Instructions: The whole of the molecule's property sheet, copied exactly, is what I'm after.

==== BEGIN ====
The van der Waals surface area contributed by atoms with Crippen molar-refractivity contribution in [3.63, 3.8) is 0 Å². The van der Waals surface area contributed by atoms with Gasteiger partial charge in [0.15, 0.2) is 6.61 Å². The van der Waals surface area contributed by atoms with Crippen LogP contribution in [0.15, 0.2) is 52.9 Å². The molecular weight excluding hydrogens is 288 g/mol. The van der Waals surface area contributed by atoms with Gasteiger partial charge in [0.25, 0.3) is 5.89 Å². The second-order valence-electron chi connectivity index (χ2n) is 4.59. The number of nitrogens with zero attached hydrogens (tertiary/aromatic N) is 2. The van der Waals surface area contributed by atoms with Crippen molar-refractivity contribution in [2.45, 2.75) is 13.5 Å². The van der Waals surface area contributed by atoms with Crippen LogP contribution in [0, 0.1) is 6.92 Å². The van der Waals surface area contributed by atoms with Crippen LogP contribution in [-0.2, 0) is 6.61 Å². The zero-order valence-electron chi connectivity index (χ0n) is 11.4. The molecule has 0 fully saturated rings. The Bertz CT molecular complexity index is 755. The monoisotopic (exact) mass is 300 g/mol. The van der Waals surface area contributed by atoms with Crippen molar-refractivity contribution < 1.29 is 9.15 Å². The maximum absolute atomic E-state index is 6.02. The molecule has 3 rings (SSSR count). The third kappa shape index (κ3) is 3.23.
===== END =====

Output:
The van der Waals surface area contributed by atoms with Crippen molar-refractivity contribution in [3.63, 3.8) is 0 Å². The van der Waals surface area contributed by atoms with Gasteiger partial charge in [0.15, 0.2) is 6.61 Å². The van der Waals surface area contributed by atoms with Crippen LogP contribution in [0.15, 0.2) is 52.9 Å². The molecular weight excluding hydrogens is 288 g/mol. The van der Waals surface area contributed by atoms with Gasteiger partial charge in [0.25, 0.3) is 5.89 Å². The second-order valence-electron chi connectivity index (χ2n) is 4.59. The number of nitrogens with zero attached hydrogens (tertiary/aromatic N) is 2. The van der Waals surface area contributed by atoms with Crippen molar-refractivity contribution in [2.45, 2.75) is 13.5 Å². The van der Waals surface area contributed by atoms with Crippen LogP contribution in [0, 0.1) is 6.92 Å². The van der Waals surface area contributed by atoms with Crippen LogP contribution in [-0.2, 0) is 6.61 Å². The zero-order valence-electron chi connectivity index (χ0n) is 11.4. The molecule has 0 fully saturated rings. The Bertz CT molecular complexity index is 755. The monoisotopic (exact) mass is 300 g/mol. The van der Waals surface area contributed by atoms with Crippen molar-refractivity contribution < 1.29 is 9.15 Å². The maximum absolute atomic E-state index is 6.02. The molecule has 3 rings (SSSR count). The third kappa shape index (κ3) is 3.23.